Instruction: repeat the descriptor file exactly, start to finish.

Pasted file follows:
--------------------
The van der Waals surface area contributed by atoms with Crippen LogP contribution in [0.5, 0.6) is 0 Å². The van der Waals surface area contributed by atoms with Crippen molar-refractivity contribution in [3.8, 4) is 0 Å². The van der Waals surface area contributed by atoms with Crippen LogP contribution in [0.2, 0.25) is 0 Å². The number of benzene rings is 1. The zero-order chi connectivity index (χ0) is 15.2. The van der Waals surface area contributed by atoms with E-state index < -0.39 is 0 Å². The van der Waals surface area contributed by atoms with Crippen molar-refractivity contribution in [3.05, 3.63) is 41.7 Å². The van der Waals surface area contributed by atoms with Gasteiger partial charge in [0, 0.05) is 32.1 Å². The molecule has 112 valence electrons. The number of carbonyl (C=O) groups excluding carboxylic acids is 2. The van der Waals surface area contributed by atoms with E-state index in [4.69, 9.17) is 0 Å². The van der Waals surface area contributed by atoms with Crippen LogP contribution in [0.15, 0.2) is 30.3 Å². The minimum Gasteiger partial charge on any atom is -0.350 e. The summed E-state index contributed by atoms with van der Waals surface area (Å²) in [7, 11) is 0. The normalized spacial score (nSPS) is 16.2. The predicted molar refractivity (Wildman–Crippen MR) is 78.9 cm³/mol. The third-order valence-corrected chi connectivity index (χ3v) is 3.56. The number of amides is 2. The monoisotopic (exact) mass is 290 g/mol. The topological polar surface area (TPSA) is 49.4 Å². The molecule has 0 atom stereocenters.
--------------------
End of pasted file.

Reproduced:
The van der Waals surface area contributed by atoms with Crippen LogP contribution in [0.5, 0.6) is 0 Å². The van der Waals surface area contributed by atoms with Crippen molar-refractivity contribution in [3.8, 4) is 0 Å². The van der Waals surface area contributed by atoms with Crippen LogP contribution in [0.2, 0.25) is 0 Å². The number of benzene rings is 1. The zero-order chi connectivity index (χ0) is 15.2. The van der Waals surface area contributed by atoms with E-state index < -0.39 is 0 Å². The van der Waals surface area contributed by atoms with Crippen molar-refractivity contribution in [3.05, 3.63) is 41.7 Å². The van der Waals surface area contributed by atoms with Gasteiger partial charge in [0, 0.05) is 32.1 Å². The molecule has 112 valence electrons. The number of carbonyl (C=O) groups excluding carboxylic acids is 2. The van der Waals surface area contributed by atoms with E-state index in [4.69, 9.17) is 0 Å². The van der Waals surface area contributed by atoms with Crippen LogP contribution in [0.15, 0.2) is 30.3 Å². The minimum Gasteiger partial charge on any atom is -0.350 e. The summed E-state index contributed by atoms with van der Waals surface area (Å²) in [7, 11) is 0. The normalized spacial score (nSPS) is 16.2. The predicted molar refractivity (Wildman–Crippen MR) is 78.9 cm³/mol. The third-order valence-corrected chi connectivity index (χ3v) is 3.56. The number of amides is 2. The monoisotopic (exact) mass is 290 g/mol. The topological polar surface area (TPSA) is 49.4 Å². The molecule has 0 atom stereocenters.